Why the Economic Downturn Has Been Good News for Amtrak and the Future of Rail Travel


In a recession, everything slows down. A year after the first signs of trouble appeared, the financial system remains sluggish. Most other sectors of the economy -- from housing construction to auto manufacturing -- are also at a standstill. But at least one thing in the U.S. is speeding up: the nation's passenger trains.

The recent slump has shown that in an economy driven by consumption, grim financial news can come with a kind of green consolation. For example, the recession has contributed to a drop in U.S. CO2 emissions (down 3 percent in 2008) and in the amount of waste sent to landfills (down 10 to 30 percent in some areas). Rising unemployment has led to a decrease in traffic congestion in some major cities.

Add to that list of green benefits the fact that Amtrak trains are zipping along like never before. The reason? As the economy contracts, freight cargo on the nation's rail lines is diminishing, and that makes it easier for passenger trains to get to their destinations.

With the exception of the Washington-Boston corridor and a section of Michigan, Amtrak trains share the railways with the cargo companies. Federal law requires that passenger trains be given priority over freight. But since the freight companies own the rails, cargo trains often receive the right-of-way. As anyone who has ever ridden Amtrak long distance knows, it's not unusual for passengers to wait hours, in the middle of the night or the middle of nowhere, for freight cars to pass.

"If you have everybody on one track, you have a lot of delays," says Vernae Graham, a spokeswoman with Amtrak. "It's one lane of traffic for trains moving in two directions. If you have freight that is backlogged or a disabled train, you have nowhere to go."

Just like on the freeways, a limping economy means less congestion on the rail lines. Freight traffic has dropped about one-fifth since last year as the shipment of coal, metals and corn decreases.

At the same time, Amtrak is showing its best on-time performance in more than 20 years. So far this year, the company is posting close to an 80 percent on-time rate, up from 73 percent in 2008. Some routes have shown spectacular gains.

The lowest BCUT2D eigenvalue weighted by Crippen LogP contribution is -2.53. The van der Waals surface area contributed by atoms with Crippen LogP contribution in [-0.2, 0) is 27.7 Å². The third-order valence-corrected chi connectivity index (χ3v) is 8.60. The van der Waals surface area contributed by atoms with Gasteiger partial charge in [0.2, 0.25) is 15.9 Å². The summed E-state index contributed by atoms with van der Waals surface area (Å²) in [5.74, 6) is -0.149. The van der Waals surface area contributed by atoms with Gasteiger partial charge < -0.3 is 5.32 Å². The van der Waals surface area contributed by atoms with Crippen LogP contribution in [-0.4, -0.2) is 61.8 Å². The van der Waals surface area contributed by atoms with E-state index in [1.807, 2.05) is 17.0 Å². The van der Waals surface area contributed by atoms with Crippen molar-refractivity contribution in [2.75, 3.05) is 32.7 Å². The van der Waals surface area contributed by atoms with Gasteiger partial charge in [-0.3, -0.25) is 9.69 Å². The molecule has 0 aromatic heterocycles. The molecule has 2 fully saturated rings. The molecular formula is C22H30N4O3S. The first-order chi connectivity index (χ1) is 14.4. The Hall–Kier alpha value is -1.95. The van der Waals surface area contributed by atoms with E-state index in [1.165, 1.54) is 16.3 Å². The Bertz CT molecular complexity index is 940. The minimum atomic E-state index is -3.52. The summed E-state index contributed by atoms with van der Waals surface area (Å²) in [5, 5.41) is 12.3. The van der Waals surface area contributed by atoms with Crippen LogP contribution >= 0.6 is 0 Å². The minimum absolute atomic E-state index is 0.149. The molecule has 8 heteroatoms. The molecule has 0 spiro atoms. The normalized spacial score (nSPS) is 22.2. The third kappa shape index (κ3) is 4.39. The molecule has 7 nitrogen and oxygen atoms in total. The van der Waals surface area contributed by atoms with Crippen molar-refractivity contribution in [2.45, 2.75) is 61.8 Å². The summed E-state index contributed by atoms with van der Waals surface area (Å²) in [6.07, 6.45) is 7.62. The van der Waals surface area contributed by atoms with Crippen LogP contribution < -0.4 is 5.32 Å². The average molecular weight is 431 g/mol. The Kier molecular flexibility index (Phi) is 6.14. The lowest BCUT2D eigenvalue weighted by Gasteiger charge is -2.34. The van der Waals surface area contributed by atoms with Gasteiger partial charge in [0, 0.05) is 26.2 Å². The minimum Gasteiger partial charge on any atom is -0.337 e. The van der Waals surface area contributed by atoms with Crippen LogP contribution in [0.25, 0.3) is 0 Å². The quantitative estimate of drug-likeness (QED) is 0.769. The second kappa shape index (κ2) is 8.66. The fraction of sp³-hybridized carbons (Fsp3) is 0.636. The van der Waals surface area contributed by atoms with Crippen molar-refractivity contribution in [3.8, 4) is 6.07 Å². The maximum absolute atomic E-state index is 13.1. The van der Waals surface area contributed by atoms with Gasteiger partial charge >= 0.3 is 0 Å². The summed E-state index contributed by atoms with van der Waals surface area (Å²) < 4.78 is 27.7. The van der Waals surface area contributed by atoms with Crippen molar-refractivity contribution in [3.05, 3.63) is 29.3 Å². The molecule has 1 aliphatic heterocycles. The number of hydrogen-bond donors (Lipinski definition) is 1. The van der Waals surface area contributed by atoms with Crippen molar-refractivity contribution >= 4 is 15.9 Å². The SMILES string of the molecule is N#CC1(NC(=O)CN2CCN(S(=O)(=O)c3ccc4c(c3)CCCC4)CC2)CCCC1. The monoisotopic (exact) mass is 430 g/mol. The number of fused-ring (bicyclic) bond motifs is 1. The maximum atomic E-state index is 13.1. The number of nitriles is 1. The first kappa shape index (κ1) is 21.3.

In 2008, the California Zephyr, which goes from Chicago to San Francisco, arrived in Grand Junction, Colo., on schedule 44 percent of the time; in March this year, it hit its scheduled stop there 92 percent of the time.

The improved service has Amtrak passengers thrilled: "This is the best trip I've ever been on," Sally Lloyd, a retiree from East Lansing, Mich., said as she disembarked from the California Zephyr. "We were an hour early getting into Chicago, and only 20 minutes late here."

Lloyd, who has taken a cross-country Amtrak trip every year for the past decade, said that in the past she has experienced excruciating delays. The worst delay she ever had was nine hours long. "You just sit there until the freight goes by. And it's getting later and later, and you're not getting any further. It's very frustrating."

The improved performance comes at a crucial time for Amtrak. In 2008, the company set an all-time ridership record as high gas prices boosted interest in mass transit. A five-year reauthorization bill that passed Congress in October means that for the first time in decades, Amtrak won't have to seek yearly congressional support, giving the company time to make strategic investments.

The economic stimulus package includes $8.1 billion for Amtrak improvements, and the company now has a strong advocate in the White House -- longtime Amtrak commuter Vice President Joseph Biden.

For Amtrak to capitalize on these advantages, it must, at the very least, get its trains to run on time. According to James McCommons, author of the forthcoming book Waiting on a Train: The Embattled Future of Passenger Rail Service, people don't necessarily expect the train to be quick, but they do need it to be reliable.

"It's important for people to be able to depend on this service," he said. "It isn't so much speed. It's frequency and dependability. People want to know that there is going to be a train there when they head home at night."

Perhaps rail aficionados -- who favor Amtrak's relaxing atmosphere and communal spirit over the frenzy and isolation of the airport -- have something to teach the engineers of our now-derailed economy.

Speed, in fact, isn't everything. Steadiness is more likely to get us where we need to go.

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